Published 21 Sep,2021 via Dawn ISLAMABAD - With some subdued downward risks, Fitch Ratings on Monday forecast Pakistan’s economic growth at 4.2 per cent — against the government’s target of 4.8pc — in the current fiscal year (FY22) owing to supportive monetary and fiscal conditions and improving vaccination rates.
The New York-based agency — one of the three major global rating agencies — noted that net exports would contribute negatively to headline growth as imports would outpace export growth. “Improving vaccination rates will buoy private consumption growth while supportive monetary and fiscal conditions will serve as tailwinds for gross fixed capital formation,” it said.
The rating agency said the risk to the growth outlook was weighted to the downside. On the domestic front, given the more virulent delta strain in the community, amid a still low percentage of the population that are fully vaccinated, a strong resurgence in Covid-19 infections could weigh heavily on growth.
On the external front, heightened security threats posed by radical groups such as the Taliban could lead to social instability and the destruction of infrastructure. This might weigh on the country’s gross fixed capital outlook and exporting capabilities as businesses become hesitant to invest in capacity building infrastructure.
Agency notes improving vaccination rates will boost private consumption growth
The growth forecast accounts for the occasional tightening of Covid-19 restriction measures due to the still elevated number of domestic cases. This comes as Pakistan grapples with its fourth wave of Covid-19 outbreaks. Nevertheless, with the government likely to continue with its “smart-lockdown” strategy instead of imposing a nationwide lockdown, the agency did not expect Pakistan’s growth trajectory to be severely curtailed.
Fitch revised its forecast for private consumption to grow by 3.6pc in FY22 compared to 3.4pc previously. While this still represented a slowdown from the 7.4pc in FY21 due to waning base effects, improving vaccination rates will buoy consumer sentiment, facilitating a recovery in consumer spending, it said.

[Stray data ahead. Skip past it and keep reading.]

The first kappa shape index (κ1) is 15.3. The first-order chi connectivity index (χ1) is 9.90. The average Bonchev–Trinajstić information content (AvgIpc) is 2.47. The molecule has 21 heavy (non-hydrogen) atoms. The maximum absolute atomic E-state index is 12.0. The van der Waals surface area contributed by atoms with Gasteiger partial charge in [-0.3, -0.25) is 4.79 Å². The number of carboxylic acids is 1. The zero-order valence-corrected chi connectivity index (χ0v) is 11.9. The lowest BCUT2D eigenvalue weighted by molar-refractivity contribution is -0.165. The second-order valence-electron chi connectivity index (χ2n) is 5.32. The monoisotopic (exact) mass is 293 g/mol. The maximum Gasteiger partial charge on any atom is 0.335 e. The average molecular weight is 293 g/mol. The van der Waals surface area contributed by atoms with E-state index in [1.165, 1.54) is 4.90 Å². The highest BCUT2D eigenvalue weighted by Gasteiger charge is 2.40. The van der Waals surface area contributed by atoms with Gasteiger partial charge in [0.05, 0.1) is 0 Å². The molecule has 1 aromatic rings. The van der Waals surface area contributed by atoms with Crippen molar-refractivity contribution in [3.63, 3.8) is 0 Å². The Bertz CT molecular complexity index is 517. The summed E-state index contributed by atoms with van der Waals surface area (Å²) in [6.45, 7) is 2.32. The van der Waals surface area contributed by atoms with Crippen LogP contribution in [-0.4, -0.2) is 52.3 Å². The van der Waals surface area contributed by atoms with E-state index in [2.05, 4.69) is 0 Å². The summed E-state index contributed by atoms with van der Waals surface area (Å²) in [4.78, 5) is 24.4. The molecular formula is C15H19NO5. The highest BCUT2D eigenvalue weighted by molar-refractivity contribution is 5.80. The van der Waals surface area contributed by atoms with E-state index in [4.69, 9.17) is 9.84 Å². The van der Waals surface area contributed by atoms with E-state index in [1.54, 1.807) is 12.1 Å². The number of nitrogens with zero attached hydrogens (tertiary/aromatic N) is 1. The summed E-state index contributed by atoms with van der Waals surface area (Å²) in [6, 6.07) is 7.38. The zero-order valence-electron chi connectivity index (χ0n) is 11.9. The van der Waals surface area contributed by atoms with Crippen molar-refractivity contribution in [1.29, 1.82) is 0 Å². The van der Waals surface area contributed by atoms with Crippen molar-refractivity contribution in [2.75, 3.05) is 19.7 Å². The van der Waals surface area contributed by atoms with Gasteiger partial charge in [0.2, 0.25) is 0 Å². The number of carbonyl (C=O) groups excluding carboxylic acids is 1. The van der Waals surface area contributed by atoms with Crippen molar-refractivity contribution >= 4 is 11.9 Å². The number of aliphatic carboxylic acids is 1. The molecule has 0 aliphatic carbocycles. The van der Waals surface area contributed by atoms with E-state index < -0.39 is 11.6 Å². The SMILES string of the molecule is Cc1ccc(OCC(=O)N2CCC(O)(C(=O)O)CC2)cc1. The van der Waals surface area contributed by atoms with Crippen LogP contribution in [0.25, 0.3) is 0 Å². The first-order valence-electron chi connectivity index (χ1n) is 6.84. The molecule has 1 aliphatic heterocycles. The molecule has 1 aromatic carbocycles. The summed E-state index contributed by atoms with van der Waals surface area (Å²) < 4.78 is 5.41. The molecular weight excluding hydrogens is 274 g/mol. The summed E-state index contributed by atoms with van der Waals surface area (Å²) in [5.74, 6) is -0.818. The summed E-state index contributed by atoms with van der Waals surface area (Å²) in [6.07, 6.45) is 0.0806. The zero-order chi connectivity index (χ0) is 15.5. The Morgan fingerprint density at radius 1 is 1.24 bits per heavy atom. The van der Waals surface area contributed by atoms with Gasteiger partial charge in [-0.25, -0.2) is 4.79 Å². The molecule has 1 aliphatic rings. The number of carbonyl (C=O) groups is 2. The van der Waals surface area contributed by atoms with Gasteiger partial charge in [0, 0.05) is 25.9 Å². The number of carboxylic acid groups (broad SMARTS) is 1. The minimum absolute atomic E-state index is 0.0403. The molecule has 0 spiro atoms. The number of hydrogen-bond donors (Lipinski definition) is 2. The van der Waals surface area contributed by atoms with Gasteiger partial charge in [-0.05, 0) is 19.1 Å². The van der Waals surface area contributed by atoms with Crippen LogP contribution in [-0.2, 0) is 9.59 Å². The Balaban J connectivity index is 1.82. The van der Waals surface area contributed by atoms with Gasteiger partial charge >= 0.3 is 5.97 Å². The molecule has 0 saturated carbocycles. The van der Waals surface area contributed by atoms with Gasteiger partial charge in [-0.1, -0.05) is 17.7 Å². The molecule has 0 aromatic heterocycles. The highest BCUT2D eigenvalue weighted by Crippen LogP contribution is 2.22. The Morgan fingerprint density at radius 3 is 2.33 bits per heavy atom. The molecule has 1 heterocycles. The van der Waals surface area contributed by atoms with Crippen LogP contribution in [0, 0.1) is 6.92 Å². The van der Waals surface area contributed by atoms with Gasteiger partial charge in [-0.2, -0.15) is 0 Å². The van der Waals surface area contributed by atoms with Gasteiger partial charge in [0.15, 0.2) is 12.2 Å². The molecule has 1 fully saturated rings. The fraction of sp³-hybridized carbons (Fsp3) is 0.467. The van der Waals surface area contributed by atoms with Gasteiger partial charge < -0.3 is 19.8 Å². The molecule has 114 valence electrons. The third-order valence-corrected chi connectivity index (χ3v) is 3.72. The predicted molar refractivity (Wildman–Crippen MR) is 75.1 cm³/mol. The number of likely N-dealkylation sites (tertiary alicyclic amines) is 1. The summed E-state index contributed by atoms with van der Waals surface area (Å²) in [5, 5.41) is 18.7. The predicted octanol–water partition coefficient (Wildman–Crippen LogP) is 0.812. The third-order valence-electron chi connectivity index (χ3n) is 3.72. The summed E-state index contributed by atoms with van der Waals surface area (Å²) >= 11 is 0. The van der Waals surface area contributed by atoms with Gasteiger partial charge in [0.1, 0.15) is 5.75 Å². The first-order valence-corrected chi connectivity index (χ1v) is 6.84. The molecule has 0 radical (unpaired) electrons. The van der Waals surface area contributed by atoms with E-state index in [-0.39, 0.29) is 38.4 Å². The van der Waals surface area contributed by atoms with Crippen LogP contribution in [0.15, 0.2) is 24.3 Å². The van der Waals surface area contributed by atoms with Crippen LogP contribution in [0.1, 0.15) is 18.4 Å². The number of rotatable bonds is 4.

As of September 12, 22.8pc of the population has received at least one dose of the vaccine with 9.6pc of the population fully vaccinated. Although still far from achieving herd immunity (approximately at least 70pc of the population fully vaccinated), these figures represent about a seven-fold increase since June.
It said the country’s consumer confidence rose in July, coming in at 44.1, its highest reading since September 2019 (pre-pandemic levels). As a sign of recovering demand, purchases of major items like passenger vehicle sales have surpassed pre-pandemic levels. Additionally, expectation for still strong remittance growth amid a stronger economic growth outlook in the Gulf Cooperation Council (GCC) economies and the European Union, will also support private consumption.
The agency also revised up its forecast for the gross fixed capital formation (GFCF) growth to 8pc in FY22 from 7.2pc previously. GFCF will be driven by improving domestic and external demand outlooks alongside supportive monetary and fiscal conditions. The country’s business confidence survey by the State Bank of Pakistan (SBP) recorded its highest ever levels in June since its inception, reflecting optimism surrounding the business outlook of Pakistan.
Accommodative monetary policy, coupled with disbursements from the SBP’s Temporary Economic Refinance Facility (TERF) will further serve as tailwinds for capacity enhancing investments as the SBP expected 67pc growth in TERF loan disbursements this fiscal year.
Increased development spending by the government will be another catalyst for growth in this component as the FY22 budget represented 61pc increase in the Public Sector Development Programme allocations when compared with FY21.
Meanwhile, the rating agency also revised up forecast for government consumption growth to register at 4.3pc in FY22 from previous forecast of 3.5pc. The government consumption will also be boosted by subsidies to the power sector, to ameliorate the country’s circular debt.
It forecast the imports to rebound more strongly than exports. Imports will be supported by increased demand for vaccines with the government recently committing $1.1bn to procure Covid-19 vaccines. Additionally, the improving economic outlook will likely see a rebound in consumer spending and increased demand for capital goods.
Finally, with petroleum products accounting for approximately 18pc of total imports value in FY21, elevated fuel prices will further increase Pakistan’s imports bill. The agency forecast Brent crude oil prices to average $72 per barrel in 2021 and $69 in 2022 from $43.20 per barrel in 2020. Hence, it highlighted 8pc growth in imports for FY22, a revision upwards from our previous expectation of 5pc growth.
Copyright © Pakistan Herald Publications (Pvt.) Ltd. Provided by SyndiGate Media Inc. (Syndigate.info)
DISCLAIMER: This content is provided to us “as is” and unedited by an external third party provider. We cannot attest to or guarantee the accuracy of information provided in this article from the external third party provider. We do not endorse any views or opinions included in this article.